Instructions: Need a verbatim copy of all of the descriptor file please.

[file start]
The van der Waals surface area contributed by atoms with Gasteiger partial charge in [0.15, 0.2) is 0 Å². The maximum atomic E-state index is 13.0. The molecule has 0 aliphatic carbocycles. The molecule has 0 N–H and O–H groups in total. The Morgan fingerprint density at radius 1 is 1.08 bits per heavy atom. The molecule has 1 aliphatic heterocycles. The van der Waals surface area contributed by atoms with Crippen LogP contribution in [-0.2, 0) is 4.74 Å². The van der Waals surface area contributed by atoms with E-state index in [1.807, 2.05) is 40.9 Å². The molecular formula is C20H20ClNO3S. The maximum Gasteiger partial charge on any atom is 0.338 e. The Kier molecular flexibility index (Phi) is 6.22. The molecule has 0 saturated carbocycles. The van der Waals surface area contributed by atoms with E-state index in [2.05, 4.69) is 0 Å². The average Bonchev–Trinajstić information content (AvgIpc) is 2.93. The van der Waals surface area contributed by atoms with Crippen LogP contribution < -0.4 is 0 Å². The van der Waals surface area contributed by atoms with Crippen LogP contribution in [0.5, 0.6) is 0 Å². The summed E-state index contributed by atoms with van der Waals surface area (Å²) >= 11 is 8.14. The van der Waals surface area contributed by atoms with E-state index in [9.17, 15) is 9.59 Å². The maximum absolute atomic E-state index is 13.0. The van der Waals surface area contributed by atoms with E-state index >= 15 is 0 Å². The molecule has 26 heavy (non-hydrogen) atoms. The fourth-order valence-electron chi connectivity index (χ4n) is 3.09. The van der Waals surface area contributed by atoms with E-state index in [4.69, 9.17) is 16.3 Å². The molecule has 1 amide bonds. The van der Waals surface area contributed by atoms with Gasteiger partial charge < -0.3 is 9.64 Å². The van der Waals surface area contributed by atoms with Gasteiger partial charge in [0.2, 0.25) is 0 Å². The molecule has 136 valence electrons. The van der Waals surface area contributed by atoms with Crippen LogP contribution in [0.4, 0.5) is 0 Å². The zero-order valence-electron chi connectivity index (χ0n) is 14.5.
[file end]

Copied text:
The van der Waals surface area contributed by atoms with Gasteiger partial charge in [0.15, 0.2) is 0 Å². The maximum atomic E-state index is 13.0. The molecule has 0 aliphatic carbocycles. The molecule has 0 N–H and O–H groups in total. The Morgan fingerprint density at radius 1 is 1.08 bits per heavy atom. The molecule has 1 aliphatic heterocycles. The van der Waals surface area contributed by atoms with Crippen LogP contribution in [-0.2, 0) is 4.74 Å². The van der Waals surface area contributed by atoms with E-state index in [1.807, 2.05) is 40.9 Å². The molecular formula is C20H20ClNO3S. The maximum Gasteiger partial charge on any atom is 0.338 e. The Kier molecular flexibility index (Phi) is 6.22. The molecule has 0 saturated carbocycles. The van der Waals surface area contributed by atoms with E-state index in [2.05, 4.69) is 0 Å². The average Bonchev–Trinajstić information content (AvgIpc) is 2.93. The van der Waals surface area contributed by atoms with Crippen LogP contribution < -0.4 is 0 Å². The van der Waals surface area contributed by atoms with Crippen LogP contribution in [0.5, 0.6) is 0 Å². The summed E-state index contributed by atoms with van der Waals surface area (Å²) >= 11 is 8.14. The van der Waals surface area contributed by atoms with E-state index in [9.17, 15) is 9.59 Å². The maximum absolute atomic E-state index is 13.0. The van der Waals surface area contributed by atoms with E-state index >= 15 is 0 Å². The molecule has 26 heavy (non-hydrogen) atoms. The fourth-order valence-electron chi connectivity index (χ4n) is 3.09. The van der Waals surface area contributed by atoms with E-state index in [4.69, 9.17) is 16.3 Å². The molecule has 1 amide bonds. The van der Waals surface area contributed by atoms with Gasteiger partial charge < -0.3 is 9.64 Å². The van der Waals surface area contributed by atoms with Gasteiger partial charge in [0.2, 0.25) is 0 Å². The molecule has 136 valence electrons. The van der Waals surface area contributed by atoms with Crippen LogP contribution in [0.4, 0.5) is 0 Å². The zero-order valence-electron chi connectivity index (χ0n) is 14.5.